R2P ten years after the World Summit: Explaining ongoing contestation over Pillar III

Garwood-Gowers, Andrew (2015) R2P ten years after the World Summit: Explaining ongoing contestation over Pillar III. Global Responsibility to Protect, 7(3 - 4), pp. 300-324.

Abstract

This article examines how and why contrasting interpretations of the international community’s role in preventing and responding to mass atrocity crimes continue to exist a decade after the Responsibility to Protect (R2P) was unanimously endorsed at the 2005 World Summit. Building on recent critical constructivist insights into the fluid, dynamic nature of norms, it advances two main arguments. The first is that continuing contestation over R2P’s third pillar is a product of a combination of internal and external sources of norm dynamism. R2P’s inherently complex normative structure, coupled with several external factors, including the broader normative environment, norm implementation experiences and a shift in global power towards the BRICS, have contributed to a period of renewed contestation and triggered attempts to re-formulate R2P thorough Brazil’s ‘Responsibility while Protecting’ (RwP) proposal and China’s semi-official ‘Responsible Protection’ concept. The second central argument is that such contestation is affecting R2P’s distinct normative prescriptions in different ways. While resistance to the implementation of coercive pillar III measures is currently impeding the normative progress of that component of the norm, this contestation has not prevented consensual pillar II assistance from becoming more deeply embedded in international practice and discourse.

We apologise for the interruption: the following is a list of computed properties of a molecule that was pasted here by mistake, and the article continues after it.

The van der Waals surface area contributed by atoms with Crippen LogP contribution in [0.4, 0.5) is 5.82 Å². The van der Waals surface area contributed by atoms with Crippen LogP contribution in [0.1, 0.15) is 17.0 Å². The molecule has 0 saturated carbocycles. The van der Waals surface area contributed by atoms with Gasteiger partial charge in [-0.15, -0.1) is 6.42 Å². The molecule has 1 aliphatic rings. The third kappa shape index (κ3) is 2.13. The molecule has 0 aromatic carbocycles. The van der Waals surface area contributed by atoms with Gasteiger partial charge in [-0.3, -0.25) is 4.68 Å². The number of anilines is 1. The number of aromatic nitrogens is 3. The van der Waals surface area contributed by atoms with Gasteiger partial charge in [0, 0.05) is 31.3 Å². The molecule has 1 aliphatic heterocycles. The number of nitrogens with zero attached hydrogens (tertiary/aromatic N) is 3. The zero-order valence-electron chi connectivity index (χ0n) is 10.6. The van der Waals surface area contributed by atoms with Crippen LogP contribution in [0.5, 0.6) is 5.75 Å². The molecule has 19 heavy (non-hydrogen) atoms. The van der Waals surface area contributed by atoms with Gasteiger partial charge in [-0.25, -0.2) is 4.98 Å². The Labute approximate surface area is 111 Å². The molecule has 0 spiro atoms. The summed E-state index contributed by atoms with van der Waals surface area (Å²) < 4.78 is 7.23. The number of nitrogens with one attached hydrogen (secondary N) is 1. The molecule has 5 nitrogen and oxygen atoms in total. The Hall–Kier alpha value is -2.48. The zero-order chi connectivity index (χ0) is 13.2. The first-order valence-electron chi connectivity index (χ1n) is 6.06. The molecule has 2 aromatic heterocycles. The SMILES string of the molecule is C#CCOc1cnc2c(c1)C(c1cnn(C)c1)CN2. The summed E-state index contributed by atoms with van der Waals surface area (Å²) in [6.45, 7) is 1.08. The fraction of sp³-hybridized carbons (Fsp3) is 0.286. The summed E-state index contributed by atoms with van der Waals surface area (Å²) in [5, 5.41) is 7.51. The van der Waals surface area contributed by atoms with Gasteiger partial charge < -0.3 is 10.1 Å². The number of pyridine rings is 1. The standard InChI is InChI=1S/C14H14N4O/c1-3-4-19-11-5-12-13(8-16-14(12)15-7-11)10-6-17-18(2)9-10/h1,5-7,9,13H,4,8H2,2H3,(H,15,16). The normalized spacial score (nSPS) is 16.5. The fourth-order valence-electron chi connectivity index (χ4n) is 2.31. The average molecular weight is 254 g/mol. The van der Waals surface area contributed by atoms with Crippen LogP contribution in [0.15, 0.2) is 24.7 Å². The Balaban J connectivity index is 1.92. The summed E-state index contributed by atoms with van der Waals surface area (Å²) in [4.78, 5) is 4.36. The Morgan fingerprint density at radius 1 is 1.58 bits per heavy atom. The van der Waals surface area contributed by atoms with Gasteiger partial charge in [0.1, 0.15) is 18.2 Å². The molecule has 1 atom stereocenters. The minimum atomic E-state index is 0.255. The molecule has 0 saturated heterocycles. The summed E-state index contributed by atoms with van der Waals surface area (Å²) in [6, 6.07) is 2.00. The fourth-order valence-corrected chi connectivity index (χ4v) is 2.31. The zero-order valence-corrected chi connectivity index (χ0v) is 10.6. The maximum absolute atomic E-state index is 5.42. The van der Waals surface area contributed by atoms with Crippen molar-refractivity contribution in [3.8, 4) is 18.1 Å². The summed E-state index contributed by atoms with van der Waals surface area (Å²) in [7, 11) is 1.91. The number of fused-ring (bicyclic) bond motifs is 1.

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ID Code: 87320
Item Type: Journal Article
Refereed: Yes
Additional URLs:
Keywords: responsibility to protect, norm contestation, international law, BRICS, UN Security Council, constructivism, norm dynamics, Responsibility While Protecting, Responsible Protection
ISSN: 1875-9858
Subjects: Australian and New Zealand Standard Research Classification > STUDIES IN HUMAN SOCIETY (160000) > POLITICAL SCIENCE (160600)
Australian and New Zealand Standard Research Classification > STUDIES IN HUMAN SOCIETY (160000) > POLITICAL SCIENCE (160600) > International Relations (160607)
Australian and New Zealand Standard Research Classification > LAW AND LEGAL STUDIES (180000) > LAW (180100)
Australian and New Zealand Standard Research Classification > LAW AND LEGAL STUDIES (180000) > LAW (180100) > International Law (excl. International Trade Law) (180116)
Divisions: Current > QUT Faculties and Divisions > Faculty of Law
Current > Schools > School of Law
Copyright Owner: Copyright 2015 Brill
Deposited On: 10 Sep 2015 23:47
Last Modified: 19 Dec 2015 23:22

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